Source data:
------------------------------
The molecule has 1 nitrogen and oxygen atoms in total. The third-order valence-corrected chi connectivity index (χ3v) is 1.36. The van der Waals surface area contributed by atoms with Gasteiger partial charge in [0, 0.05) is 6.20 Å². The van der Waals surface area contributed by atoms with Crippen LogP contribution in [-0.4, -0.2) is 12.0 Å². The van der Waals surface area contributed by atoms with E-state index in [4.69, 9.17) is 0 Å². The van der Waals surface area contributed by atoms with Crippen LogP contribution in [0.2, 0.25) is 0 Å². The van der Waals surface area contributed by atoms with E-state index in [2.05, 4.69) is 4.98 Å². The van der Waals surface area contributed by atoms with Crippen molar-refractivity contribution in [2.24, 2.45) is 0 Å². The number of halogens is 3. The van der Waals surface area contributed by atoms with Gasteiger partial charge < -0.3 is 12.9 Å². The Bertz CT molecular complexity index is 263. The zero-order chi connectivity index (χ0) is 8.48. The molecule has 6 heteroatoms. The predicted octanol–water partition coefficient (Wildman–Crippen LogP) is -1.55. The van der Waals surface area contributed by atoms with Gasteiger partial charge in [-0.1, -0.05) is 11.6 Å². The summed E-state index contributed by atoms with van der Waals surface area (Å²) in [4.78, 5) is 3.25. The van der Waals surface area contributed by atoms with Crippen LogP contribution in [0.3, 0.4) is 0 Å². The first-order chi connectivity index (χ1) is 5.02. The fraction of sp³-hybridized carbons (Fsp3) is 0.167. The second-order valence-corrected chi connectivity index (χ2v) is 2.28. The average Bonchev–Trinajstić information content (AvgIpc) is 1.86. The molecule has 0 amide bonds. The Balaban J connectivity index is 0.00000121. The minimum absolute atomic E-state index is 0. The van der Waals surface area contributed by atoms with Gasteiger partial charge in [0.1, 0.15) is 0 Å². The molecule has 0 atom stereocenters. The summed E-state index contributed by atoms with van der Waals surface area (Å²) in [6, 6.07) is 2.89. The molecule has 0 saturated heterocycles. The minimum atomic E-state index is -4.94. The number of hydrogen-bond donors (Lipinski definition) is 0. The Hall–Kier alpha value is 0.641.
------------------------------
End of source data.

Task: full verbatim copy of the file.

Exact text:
The molecule has 1 nitrogen and oxygen atoms in total. The third-order valence-corrected chi connectivity index (χ3v) is 1.36. The van der Waals surface area contributed by atoms with Gasteiger partial charge in [0, 0.05) is 6.20 Å². The van der Waals surface area contributed by atoms with Crippen LogP contribution in [-0.4, -0.2) is 12.0 Å². The van der Waals surface area contributed by atoms with E-state index in [4.69, 9.17) is 0 Å². The van der Waals surface area contributed by atoms with Crippen LogP contribution in [0.2, 0.25) is 0 Å². The van der Waals surface area contributed by atoms with E-state index in [2.05, 4.69) is 4.98 Å². The van der Waals surface area contributed by atoms with Crippen molar-refractivity contribution in [2.24, 2.45) is 0 Å². The number of halogens is 3. The van der Waals surface area contributed by atoms with Gasteiger partial charge < -0.3 is 12.9 Å². The Bertz CT molecular complexity index is 263. The zero-order chi connectivity index (χ0) is 8.48. The molecule has 6 heteroatoms. The predicted octanol–water partition coefficient (Wildman–Crippen LogP) is -1.55. The van der Waals surface area contributed by atoms with Gasteiger partial charge in [-0.1, -0.05) is 11.6 Å². The summed E-state index contributed by atoms with van der Waals surface area (Å²) in [4.78, 5) is 3.25. The van der Waals surface area contributed by atoms with Crippen LogP contribution in [0.3, 0.4) is 0 Å². The first-order chi connectivity index (χ1) is 5.02. The fraction of sp³-hybridized carbons (Fsp3) is 0.167. The second-order valence-corrected chi connectivity index (χ2v) is 2.28. The average Bonchev–Trinajstić information content (AvgIpc) is 1.86. The molecule has 0 amide bonds. The Balaban J connectivity index is 0.00000121. The minimum absolute atomic E-state index is 0. The van der Waals surface area contributed by atoms with Gasteiger partial charge in [0.1, 0.15) is 0 Å². The molecule has 0 atom stereocenters. The summed E-state index contributed by atoms with van der Waals surface area (Å²) in [6, 6.07) is 2.89. The molecule has 0 saturated heterocycles. The minimum atomic E-state index is -4.94. The number of hydrogen-bond donors (Lipinski definition) is 0. The Hall–Kier alpha value is 0.641.